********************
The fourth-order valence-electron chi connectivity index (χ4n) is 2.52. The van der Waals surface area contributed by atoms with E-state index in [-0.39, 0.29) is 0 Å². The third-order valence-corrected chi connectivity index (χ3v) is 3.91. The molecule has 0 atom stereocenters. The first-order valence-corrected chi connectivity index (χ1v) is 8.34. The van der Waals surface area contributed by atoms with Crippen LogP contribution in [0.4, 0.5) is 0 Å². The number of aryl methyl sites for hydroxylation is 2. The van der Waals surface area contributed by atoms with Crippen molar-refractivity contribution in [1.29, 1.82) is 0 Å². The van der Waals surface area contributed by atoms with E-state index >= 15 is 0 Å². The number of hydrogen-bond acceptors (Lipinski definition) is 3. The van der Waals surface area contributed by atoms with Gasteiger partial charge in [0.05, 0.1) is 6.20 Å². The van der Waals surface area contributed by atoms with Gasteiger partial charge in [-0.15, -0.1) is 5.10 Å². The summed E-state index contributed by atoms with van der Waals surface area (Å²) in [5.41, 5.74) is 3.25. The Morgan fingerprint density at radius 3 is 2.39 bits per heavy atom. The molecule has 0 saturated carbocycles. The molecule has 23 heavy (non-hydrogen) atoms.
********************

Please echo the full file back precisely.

The fourth-order valence-electron chi connectivity index (χ4n) is 2.52. The van der Waals surface area contributed by atoms with E-state index in [-0.39, 0.29) is 0 Å². The third-order valence-corrected chi connectivity index (χ3v) is 3.91. The molecule has 0 atom stereocenters. The first-order valence-corrected chi connectivity index (χ1v) is 8.34. The van der Waals surface area contributed by atoms with Crippen LogP contribution in [0.4, 0.5) is 0 Å². The number of aryl methyl sites for hydroxylation is 2. The van der Waals surface area contributed by atoms with Crippen molar-refractivity contribution in [1.29, 1.82) is 0 Å². The van der Waals surface area contributed by atoms with E-state index >= 15 is 0 Å². The number of hydrogen-bond acceptors (Lipinski definition) is 3. The van der Waals surface area contributed by atoms with Gasteiger partial charge in [0.05, 0.1) is 6.20 Å². The van der Waals surface area contributed by atoms with Gasteiger partial charge in [-0.15, -0.1) is 5.10 Å². The summed E-state index contributed by atoms with van der Waals surface area (Å²) in [5.41, 5.74) is 3.25. The Morgan fingerprint density at radius 3 is 2.39 bits per heavy atom. The molecule has 0 saturated carbocycles. The molecule has 23 heavy (non-hydrogen) atoms.